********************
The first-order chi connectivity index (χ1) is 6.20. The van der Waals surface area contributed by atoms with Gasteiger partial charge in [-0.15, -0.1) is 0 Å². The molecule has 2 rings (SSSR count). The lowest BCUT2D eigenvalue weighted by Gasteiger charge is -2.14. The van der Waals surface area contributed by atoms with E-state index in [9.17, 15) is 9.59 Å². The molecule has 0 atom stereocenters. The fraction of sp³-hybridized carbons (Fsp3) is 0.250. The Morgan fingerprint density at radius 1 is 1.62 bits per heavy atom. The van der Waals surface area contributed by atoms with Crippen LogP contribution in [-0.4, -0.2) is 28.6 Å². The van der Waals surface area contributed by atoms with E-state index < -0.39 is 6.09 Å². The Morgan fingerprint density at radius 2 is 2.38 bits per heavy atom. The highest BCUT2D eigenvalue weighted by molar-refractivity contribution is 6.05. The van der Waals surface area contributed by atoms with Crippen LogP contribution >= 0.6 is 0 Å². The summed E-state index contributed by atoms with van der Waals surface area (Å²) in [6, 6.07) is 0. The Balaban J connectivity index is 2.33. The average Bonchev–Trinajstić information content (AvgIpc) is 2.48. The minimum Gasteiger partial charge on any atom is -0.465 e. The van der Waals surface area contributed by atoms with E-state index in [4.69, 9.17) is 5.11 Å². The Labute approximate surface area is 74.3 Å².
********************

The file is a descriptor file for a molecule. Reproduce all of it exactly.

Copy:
The first-order chi connectivity index (χ1) is 6.20. The van der Waals surface area contributed by atoms with Gasteiger partial charge in [-0.15, -0.1) is 0 Å². The molecule has 2 rings (SSSR count). The lowest BCUT2D eigenvalue weighted by Gasteiger charge is -2.14. The van der Waals surface area contributed by atoms with E-state index in [9.17, 15) is 9.59 Å². The molecule has 0 atom stereocenters. The fraction of sp³-hybridized carbons (Fsp3) is 0.250. The Morgan fingerprint density at radius 1 is 1.62 bits per heavy atom. The van der Waals surface area contributed by atoms with Crippen LogP contribution in [-0.4, -0.2) is 28.6 Å². The van der Waals surface area contributed by atoms with E-state index < -0.39 is 6.09 Å². The Morgan fingerprint density at radius 2 is 2.38 bits per heavy atom. The highest BCUT2D eigenvalue weighted by molar-refractivity contribution is 6.05. The van der Waals surface area contributed by atoms with Crippen LogP contribution >= 0.6 is 0 Å². The summed E-state index contributed by atoms with van der Waals surface area (Å²) in [6, 6.07) is 0. The Balaban J connectivity index is 2.33. The average Bonchev–Trinajstić information content (AvgIpc) is 2.48. The minimum Gasteiger partial charge on any atom is -0.465 e. The van der Waals surface area contributed by atoms with E-state index in [4.69, 9.17) is 5.11 Å². The Labute approximate surface area is 74.3 Å².